In this table, as also in the similar tables below, the lens elements are numbered by Roman numerals in the first column and the refractive indices N for the D line or the spectrum and the conventional dispersive index V are given in the second and third columns. The radii R, thicknesses t and spaces s, each numbered by subscripts from front to rear, are given in the last two columns of the table. The and signs on the radii denote surfaces that are respectively convex and concave to the front.
This lens is apochromatic and is very well corrected for zonal spherical aberration, and accordingly, it is capable of giving a very sharp image over a moderate field. However, it was found that the spherical aberration changes when changing from 10 magnification to 2x magnification by an amount which would scarcely be detectable in ordinary objectives but which noticeably decreases the critical sharpness which this objective is capable of producing. The change in curvature of field, however, is not too serious over the moderate field covered in the particular use being considered.
In accordance with the invention, the effect of changing each space, was studied and it was found approximately that an increase of 0.1 mm. in the front space changed the spherical aberration (f/4.5) by -0.l1 mm., the 20 primary curvature by 0.06 the 20 secondary curvature by --0.02, the distortion by -0.03 and the coma as defined by the offense against the sine condition by -0.0003. Each of the other spaces has less effect on the spherical aberration in comparison with its effect on the other aberrations, and so the front space was chosen as the one to be varied to maintain correction of spherical aberration.
Fig. 3 gives a series of four values of the image distance or short conjugate distance/and the magnification and optimum value of $1 corresponding thereto. This table is repeated here, with values of equivalent focal length and back focal length added:
- ront quivq- Back -t Space '"nt Foca' Focal s1 Length Length Mm. 83.52 10 0.95 99.85 73.53 93. 84 5 0.81 99. 88 73. 87 124. 46 2 0. 55 99. 94 74. 49 173. 80 1x 0. 79 99. 89 73. 91
This movement of the front component is not to be confused with that in known front-focusing objectives. There are several distinguishing features. In the first place, the front-focusing objectives are always mounted with the rear components at a fixed distance from the image plane;
'that is the chief reason for having front-focusing objectives, the fixed mounting bein more economical. On the other hand, as shown in Fig. 3 and the above table, the whole objective moves relative to the focal plane in the present invention. The movement of the front component is only slightly different from that of the rear components, the greatest percentage difference in this example being from 10 to 5X. for which range the front component moves away from the image plane 101.4% as far as the rest of the objective. In other words, the change in the variable space is 1.4% of the change in image distance in this objective and is not likely to be more than 33 in any objective.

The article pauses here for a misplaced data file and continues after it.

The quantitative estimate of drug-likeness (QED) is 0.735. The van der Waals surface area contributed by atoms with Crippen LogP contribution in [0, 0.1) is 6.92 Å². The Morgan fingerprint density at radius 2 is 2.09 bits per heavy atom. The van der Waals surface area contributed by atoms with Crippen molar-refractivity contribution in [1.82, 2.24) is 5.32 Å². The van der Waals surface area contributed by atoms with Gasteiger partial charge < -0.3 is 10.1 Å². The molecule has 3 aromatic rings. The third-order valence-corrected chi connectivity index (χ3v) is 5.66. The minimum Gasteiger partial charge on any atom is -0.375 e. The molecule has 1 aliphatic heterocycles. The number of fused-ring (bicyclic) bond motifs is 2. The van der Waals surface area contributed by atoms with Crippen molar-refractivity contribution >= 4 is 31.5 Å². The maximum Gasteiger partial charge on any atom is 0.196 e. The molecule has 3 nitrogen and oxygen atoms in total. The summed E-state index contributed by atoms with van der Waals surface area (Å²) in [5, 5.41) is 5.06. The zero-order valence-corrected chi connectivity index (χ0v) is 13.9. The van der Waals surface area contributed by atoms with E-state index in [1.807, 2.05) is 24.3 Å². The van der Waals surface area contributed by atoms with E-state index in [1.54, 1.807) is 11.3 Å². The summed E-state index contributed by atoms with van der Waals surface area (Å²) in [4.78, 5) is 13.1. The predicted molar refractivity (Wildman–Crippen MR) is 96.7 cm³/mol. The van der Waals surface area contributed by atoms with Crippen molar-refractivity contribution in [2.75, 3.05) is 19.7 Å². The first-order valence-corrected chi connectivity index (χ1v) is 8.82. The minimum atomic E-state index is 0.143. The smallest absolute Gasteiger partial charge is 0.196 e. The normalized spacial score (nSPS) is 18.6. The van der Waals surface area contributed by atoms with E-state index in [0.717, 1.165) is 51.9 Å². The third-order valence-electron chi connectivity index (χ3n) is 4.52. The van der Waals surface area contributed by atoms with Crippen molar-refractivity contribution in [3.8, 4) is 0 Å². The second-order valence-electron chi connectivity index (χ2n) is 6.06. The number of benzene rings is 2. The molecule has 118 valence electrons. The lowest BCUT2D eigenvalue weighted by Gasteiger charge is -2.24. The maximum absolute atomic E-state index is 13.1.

Another feature which distinguishes the present invention is that the change in space is much smaller than that which would be required for a front focusing objective, and in the present example it reverses its direction and over a part of the range of magnifications it is actually in the wrong direction to be an aid to focusing. It is not likely that this change in space would change the back focal length by more than 20% of the corresponding change in short conjugate distance in any objective.
Still another difference between the present invention and the customary front focusing objectives is that the present invention is not concerned with the dioptric power of the portion of the objective which is movable relative to the rest of the objective, whereas in objectives useful for front focusing the movable lens needs to be comparatively strong, usually stronger than the objective as a whole. The present invention is just as useful in objectives in which the power of the movable part of the objective happens to be zero or negative as in objectives in which it is positive.
Fig. 4 shows a lens mount according to the invention adapted for mounting the objective shown in Figs. 1 and 2 in accordance with the data of Fig. 3. The lens barrel 43 holds the lens components II to VI of Fig. 1 in the usual manner of mounting lenses. The lens-cell 45 holds the lens component I of Fig. l in the usual way and has a sleeve fit in the barrel 43 as shown diagrammatically by broken lines. An almost circumferential slot 46 is cut in the barrel 43 having a shape in accordance with the data of Fig. 3, and a pin'48 is set in the cell 45 to engage the slot so that when the cell 45 is rotated it is moved slightly in an axial direction. A scale 41 is engraved or otherwise marked on the barrel 43 along the length of the slot 46 and shows a series of designations of magnifications in accordance with Fig. 3. The lens barrel 43 is mounted in a sleeve 41, and a rack and pinion 44 is provided for sliding the whole objective up and down in the sleeve for focusing. The sleeve 4| is provided with threads 42 for attaching the whole assembly to the body of the camera (not shown) in a wellknown manner.
In operation, the cell 45 is rotated until the pin 48 stands at the magnification which is to be used. The pin 48 in the slot 46 slides the lens cell 45 in an axial direction relative to the barrel 43, and the shape of the slot is such that the space .91 between the component I and the component II is then in accordance with the values given in Fig. 3 corresponding to the chosen magnification. This axial shift may happen to make a barely perceptible change in the focusing, but in general it does not focus for the chosen magnification. The camera body as a whole (not shown) is fixed on a support in the customary manner at a suitable distance from the copy (not shown). This distance is easily determinable in known manner. The barrel 43 is then racked up and down by the rack and pinion 44 to focus the image sharply.